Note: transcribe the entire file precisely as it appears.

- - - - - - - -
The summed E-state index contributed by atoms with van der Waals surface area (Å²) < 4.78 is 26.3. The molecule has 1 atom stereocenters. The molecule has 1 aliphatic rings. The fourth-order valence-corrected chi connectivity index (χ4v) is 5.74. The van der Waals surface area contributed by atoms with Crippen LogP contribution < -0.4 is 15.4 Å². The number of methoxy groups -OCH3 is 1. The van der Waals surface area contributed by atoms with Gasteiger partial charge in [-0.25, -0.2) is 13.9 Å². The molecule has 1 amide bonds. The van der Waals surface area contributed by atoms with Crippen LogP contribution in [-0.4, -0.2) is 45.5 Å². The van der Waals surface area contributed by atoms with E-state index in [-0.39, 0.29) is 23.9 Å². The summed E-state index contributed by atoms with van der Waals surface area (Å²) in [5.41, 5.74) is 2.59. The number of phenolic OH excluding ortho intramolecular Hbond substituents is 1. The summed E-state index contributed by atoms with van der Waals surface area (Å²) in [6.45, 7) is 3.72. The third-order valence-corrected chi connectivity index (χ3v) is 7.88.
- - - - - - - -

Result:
The summed E-state index contributed by atoms with van der Waals surface area (Å²) < 4.78 is 26.3. The molecule has 1 atom stereocenters. The molecule has 1 aliphatic rings. The fourth-order valence-corrected chi connectivity index (χ4v) is 5.74. The van der Waals surface area contributed by atoms with Crippen LogP contribution < -0.4 is 15.4 Å². The number of methoxy groups -OCH3 is 1. The van der Waals surface area contributed by atoms with Gasteiger partial charge in [-0.25, -0.2) is 13.9 Å². The molecule has 1 amide bonds. The van der Waals surface area contributed by atoms with Crippen LogP contribution in [-0.4, -0.2) is 45.5 Å². The van der Waals surface area contributed by atoms with E-state index in [-0.39, 0.29) is 23.9 Å². The summed E-state index contributed by atoms with van der Waals surface area (Å²) in [5.41, 5.74) is 2.59. The number of phenolic OH excluding ortho intramolecular Hbond substituents is 1. The summed E-state index contributed by atoms with van der Waals surface area (Å²) in [6.45, 7) is 3.72. The third-order valence-corrected chi connectivity index (χ3v) is 7.88.